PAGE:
Consignment shop

Good things keep growing thanks to Medomak Exchange

Good Things Thrift & Craft Shop is located at 14 Washington Road in Waldoboro. The lobster traps in the lower left were donated by a local fisherman. Peggy Davis said parking is available for area fishermen to sell directly to customers. (photo Elisabeth Walztoni)

Running a thrift store was not part of Ron and Peggy Davis of Waldoboro’s plan, but when the need arose, they were ready to act.

Shortly after founding their “brainchild,” the non-profit Medomak Exchange, in April 2021, they purchased the former Burnham’s Blooms building across from Moody’s Diner to house Good Things Thrift and Craft Shop. It opened in July 2022 to support the exchange’s programs through the sale of donated household items at affordable prices.

Lights shone on glassware, artwork, craft supplies and furniture through the shop’s open doors Oct. 12 as visitors gathered for a meet and greet hosted by the Waldoboro Business Association.

The Medomak Exchange was created to serve the people of the Waldoboro area through educational and spiritual programs, according to Peggy Davis, founding member of the organization and chair of the board. Although the exchange receives support from area churches, it is not a religious organization.

The Medomak Exchange has a second location at 124 Friendship Road, from which it operates a free clothes closet and provides space at the Waldoboro Food Pantry. A plan is being developed to turn the house into a community meeting and retreat center.

Terri Stred, manager of Warren's Good Things Thrift & Craft Shop, stands among donated goods for sale on the first floor of the Waldoboro business.  Stred said working in the store is a local cycle of receiving donations and sending them to new homes.  (photo Elisabeth Walztoni)

Terri Stred, manager of Warren’s Good Things Thrift & Craft Shop, stands among donated goods for sale on the first floor of the Waldoboro business. Stred said working in the store is a local cycle of receiving donations and sending them to new homes. (photo Elisabeth Walztoni)

Standing on the porch of the store at 14 Washington Road, Peggy Davis described the Fellowship’s mission as “holistic” and said their work is always growing as needs change. It all started with the pantry and clothes closet, Davis said, but a thrift store emerged as “the missing piece.”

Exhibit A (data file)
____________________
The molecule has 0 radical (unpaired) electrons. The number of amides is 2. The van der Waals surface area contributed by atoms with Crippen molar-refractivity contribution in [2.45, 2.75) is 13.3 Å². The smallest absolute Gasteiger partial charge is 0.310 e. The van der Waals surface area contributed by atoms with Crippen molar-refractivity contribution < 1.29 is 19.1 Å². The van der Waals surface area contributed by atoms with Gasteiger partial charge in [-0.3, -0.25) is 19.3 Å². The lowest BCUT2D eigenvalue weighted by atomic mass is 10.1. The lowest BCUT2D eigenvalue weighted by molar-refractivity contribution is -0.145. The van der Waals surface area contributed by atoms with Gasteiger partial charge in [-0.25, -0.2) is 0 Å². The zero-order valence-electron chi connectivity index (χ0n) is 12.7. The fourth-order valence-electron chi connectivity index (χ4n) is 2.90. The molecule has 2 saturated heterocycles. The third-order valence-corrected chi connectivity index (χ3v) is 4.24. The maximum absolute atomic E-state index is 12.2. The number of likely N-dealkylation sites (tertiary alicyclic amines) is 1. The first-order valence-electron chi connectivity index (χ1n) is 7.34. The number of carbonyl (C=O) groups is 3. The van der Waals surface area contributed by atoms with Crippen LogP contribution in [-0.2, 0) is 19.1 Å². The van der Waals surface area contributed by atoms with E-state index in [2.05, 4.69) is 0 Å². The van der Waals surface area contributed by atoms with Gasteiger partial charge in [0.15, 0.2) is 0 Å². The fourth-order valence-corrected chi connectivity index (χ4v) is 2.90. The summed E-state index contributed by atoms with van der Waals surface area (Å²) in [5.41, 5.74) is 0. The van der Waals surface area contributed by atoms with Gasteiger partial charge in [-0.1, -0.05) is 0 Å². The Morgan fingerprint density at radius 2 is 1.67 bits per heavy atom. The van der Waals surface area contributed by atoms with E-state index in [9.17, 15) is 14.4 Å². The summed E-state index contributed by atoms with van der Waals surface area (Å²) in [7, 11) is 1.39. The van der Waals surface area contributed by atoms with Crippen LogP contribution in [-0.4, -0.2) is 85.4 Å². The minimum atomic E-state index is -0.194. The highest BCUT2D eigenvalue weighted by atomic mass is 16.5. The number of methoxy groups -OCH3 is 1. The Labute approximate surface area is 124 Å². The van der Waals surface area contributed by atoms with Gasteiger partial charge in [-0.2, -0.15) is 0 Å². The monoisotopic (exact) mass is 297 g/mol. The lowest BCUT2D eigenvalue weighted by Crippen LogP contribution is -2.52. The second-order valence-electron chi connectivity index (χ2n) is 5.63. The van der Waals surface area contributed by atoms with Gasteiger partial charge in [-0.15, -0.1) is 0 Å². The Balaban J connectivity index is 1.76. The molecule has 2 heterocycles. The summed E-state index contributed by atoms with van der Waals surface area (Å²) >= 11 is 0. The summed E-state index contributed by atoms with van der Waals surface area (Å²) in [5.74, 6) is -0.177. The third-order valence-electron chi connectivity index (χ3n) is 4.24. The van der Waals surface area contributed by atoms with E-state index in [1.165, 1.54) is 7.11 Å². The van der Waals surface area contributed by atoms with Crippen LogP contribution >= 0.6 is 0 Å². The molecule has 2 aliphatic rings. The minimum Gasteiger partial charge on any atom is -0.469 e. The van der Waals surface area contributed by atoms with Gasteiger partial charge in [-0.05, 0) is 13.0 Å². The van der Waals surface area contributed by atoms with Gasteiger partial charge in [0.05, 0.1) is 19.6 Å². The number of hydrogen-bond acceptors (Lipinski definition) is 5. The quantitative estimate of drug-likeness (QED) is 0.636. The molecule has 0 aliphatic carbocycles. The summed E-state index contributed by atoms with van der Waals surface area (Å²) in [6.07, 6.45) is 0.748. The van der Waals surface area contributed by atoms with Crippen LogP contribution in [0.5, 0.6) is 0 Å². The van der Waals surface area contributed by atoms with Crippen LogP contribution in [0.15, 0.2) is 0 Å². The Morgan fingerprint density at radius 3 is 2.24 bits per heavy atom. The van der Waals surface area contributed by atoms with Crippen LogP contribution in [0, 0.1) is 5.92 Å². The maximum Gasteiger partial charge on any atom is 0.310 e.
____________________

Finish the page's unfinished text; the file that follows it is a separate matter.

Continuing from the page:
Her husband Ron “wanted to do something that benefited us more,” Davis said. He was touched by a story he read about immigrant families, and “that lit a fire within him” that still burns today, she said. After considering their community and the resources available in Waldoboro, the Davises decided to stay focused closer to home.

Now, she said, “The energy just flows.”

The Medomak exchange receives support from more than 70 volunteers, according to Davis. Some staff at Good Things, who “play a major role in moving things around in the community.”

She said the store is well stocked with an increasing amount of used household items in the area as residents age and downsize their homes.

Terri Stred, store manager, said the store’s target markets are varied. The Medomak Exchange focuses on Waldoboro residents, and Good Things is a unique opportunity for residents “looking for a place to shop that isn’t Damariscotta or Rockland for the kind of stuff we have” .

Good Things strives to carry “something for everyone,” Stred said, from those in need of household essentials to antique shops. Affordable everyday products sell for 50 cents or $1, while proceeds from high-end and specialty items return to the Medomak Exchange.

Peggy Davis, board chair and founding member of Medomak Exchange, the parent company of Good Things Thrift and Craft Shop, teaches visitors to a recent open house about her nonprofit’s plans. Good Things is part of what she called a “holistic” set of programs, including a free clothes closet and a partnership with the Waldoboro Food Pantry. (photo Elisabeth Walztoni)

Good Things’ location along Route One is also ideal for attracting foreign visitors whose dollars could support the Medomak exchange, and the Davises have community plans to make use of them. They plan to turn the front room into a gallery for local artists and artisans to sell their work on consignment. Outside, lobster fishermen’s buoys hang from the building to show solidarity with the industry, and parking is available for fishermen to sell directly to customers.

The Davises expect these parts of the store, once developed, to be a particular draw to tourists from Moody’s Diner across the street.

“I would love to see the enthusiasm spread to recycle and give back,” Stred said.

She is joined in day-to-day operations by a team of volunteers who bring their own interests to the store. A volunteer is an expert in fine china; another “can fix anything”; a third knows her art, and a fourth loves furniture.

“We’re having a lot of fun,” Stred said with a smile. “Everyone here has a heart for the vision.”

As some of these volunteers are seasonal residents, the store is looking for new helpers; Stred shared that volunteers get a 20% discount and 50% off the day they work.

Space for sale in the parking lot is still available to the fishing community, Davis said, as is space for the buoys on the building.

Good Things Thrift & Craft Shop at 14 Washington Road is open for business and donations from 10 a.m. to 2 p.m., Thursday through Saturday.

Good Things accepts donations of furniture and most household items, except electronics, books, and some large items. For a full list, contact the store.

For more information on volunteering, consigning crafts, or donating items, visit Good Things Facebook Group or call the store during business hours at 841-2307.